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A Look Inside Wrexham’s Old Fire Station As It Goes On Sale For Development

NOTE: This content is old - Published: Friday, Jun 17th, 2016.

Wrexham’s old fire station on Bradley Road is up for sale, and we had the chance to look inside before the site is used for new purposes.

Gareth Lay from agents Bruton Knowles say they are expecting offers in the region of £400,000 to £500,000 for the larger than you would think site in the town centre – which has been described as an ‘exceedingly quirky redevelopment opportunity up for grabs’.

Gareth added: “The sale of such an iconic landmark in the town presents an exciting redevelopment opportunity for anyone looking to acquire such a well located re-development opportunity.”

“Built in the 1950’s, this fire station originally housed three fire engines and included a technical rescue unit, an aerial ladder platform used for carrying out rescues from heights and an environmental protection unit. Owning a wonderful history, we are sure that this building will fire the imagination of all that come to view it.”


The agents talk of the “original design and a host of original features” of the building, however the building could face demolition with the site being cleared ahead of a fresh development. The building itself is a warren of rooms that have seen better days, but the gem is the main hall with the well known frontage on to Bradley Road. To the front of the station are the modern red doors, but to the rear are solid oak older doors currently sealed up to prevent unauthorised access.


We got in touch with the team from the ever excellent Wrexham-History.com to let them know there was a chance to look around the vacant building, and managed to liberate a skip-bound map from 1944. We believe it could be from an earlier fire station on Chester St, as the Bradley Road site is marked with a pencil X plus possible hydrant circles written in. New roads and estates are hand drawn on to the map, along with type written road names with along currently unknown numbers.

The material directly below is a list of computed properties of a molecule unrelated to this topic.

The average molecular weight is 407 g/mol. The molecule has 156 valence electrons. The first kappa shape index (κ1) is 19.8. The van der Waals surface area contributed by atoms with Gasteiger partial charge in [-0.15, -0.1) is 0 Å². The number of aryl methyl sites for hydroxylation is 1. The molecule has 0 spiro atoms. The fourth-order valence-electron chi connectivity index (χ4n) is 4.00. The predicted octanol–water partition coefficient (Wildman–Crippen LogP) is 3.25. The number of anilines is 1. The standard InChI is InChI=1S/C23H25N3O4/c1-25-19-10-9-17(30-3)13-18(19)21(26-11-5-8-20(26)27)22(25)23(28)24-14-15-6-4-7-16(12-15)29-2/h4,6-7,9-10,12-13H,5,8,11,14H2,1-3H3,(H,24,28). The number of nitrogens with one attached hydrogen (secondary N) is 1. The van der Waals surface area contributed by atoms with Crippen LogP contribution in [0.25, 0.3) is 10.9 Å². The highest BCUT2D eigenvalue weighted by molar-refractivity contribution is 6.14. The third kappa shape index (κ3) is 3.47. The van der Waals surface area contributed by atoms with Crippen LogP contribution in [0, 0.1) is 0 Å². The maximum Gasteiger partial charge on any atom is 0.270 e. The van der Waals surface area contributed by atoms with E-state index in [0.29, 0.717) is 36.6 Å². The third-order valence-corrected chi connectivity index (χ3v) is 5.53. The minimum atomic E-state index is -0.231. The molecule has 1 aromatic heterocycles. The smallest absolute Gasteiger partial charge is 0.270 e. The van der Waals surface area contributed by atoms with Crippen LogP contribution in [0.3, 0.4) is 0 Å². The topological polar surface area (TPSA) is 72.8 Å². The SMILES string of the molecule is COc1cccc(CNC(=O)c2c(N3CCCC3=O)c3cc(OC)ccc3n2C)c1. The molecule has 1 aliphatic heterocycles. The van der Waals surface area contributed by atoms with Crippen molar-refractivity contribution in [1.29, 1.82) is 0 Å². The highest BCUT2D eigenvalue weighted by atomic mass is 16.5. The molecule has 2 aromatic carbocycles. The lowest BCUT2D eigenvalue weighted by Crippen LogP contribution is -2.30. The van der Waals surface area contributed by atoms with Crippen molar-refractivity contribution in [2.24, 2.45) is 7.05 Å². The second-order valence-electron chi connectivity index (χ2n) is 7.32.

The building has been cleared out with most items of worth or interest stripped out, however there are the odd object that points to its very recent history. There are colour coded trays for each of the watches that were in operation:


In the same room is a wonderful button with the power that many would like to have, to change the nearby traffic lights to enable prompt exit on to the town’s roads!


Upstairs there are a couple of sofas, a kettle and a tray of mugs, presumably last used on the day the station was finally closed up for good.


The building is over three floors, with the top containing a larger office. Files had been moved out with labelling scattered around with the various destinations of boxes and furniture.


Sadly we were told the pole had been out of action for many years, and technically it was used to prevent firefighters falling rather than a ‘full slide’. It may have been a tale, but we were told younger men would use the pole but older firemen would opt for the stairs – and not be that far behind their mates.


The new station is an impressive multi-million pound development, but is seen by some as ‘lacking the heart’ of the Bradley Road building.


The impressive tiling around, and the beamed slats over the maintenance pit give a solid feel to the work that took place here, but the names on coat hooks remaining and whiteboards with training details lying around at times it felt it could be back in use within minutes. One sign that made us chuckle was the fire safety warning inside the station advising not to tackle a fire, prompting tales of overcooked food smoking out the kitchen.


The station has been replaced with what has been described by some as a warehouse style development. The modern training facilities are now state of the art, with the tired workshops at Bradley Road already being historic many years ago, but there is a feel that the building is and has been an important part of people’s, and the town’s, history.

As mentioned above, you can can browse the pictures from Wrexham-History.com site by clicking here.


If you are interested in the site itself further details can be obtained from Bruton Knowles at 01743 770 084 or from Gareth directly via email: gareth.lay@brutonknowles.co.uk

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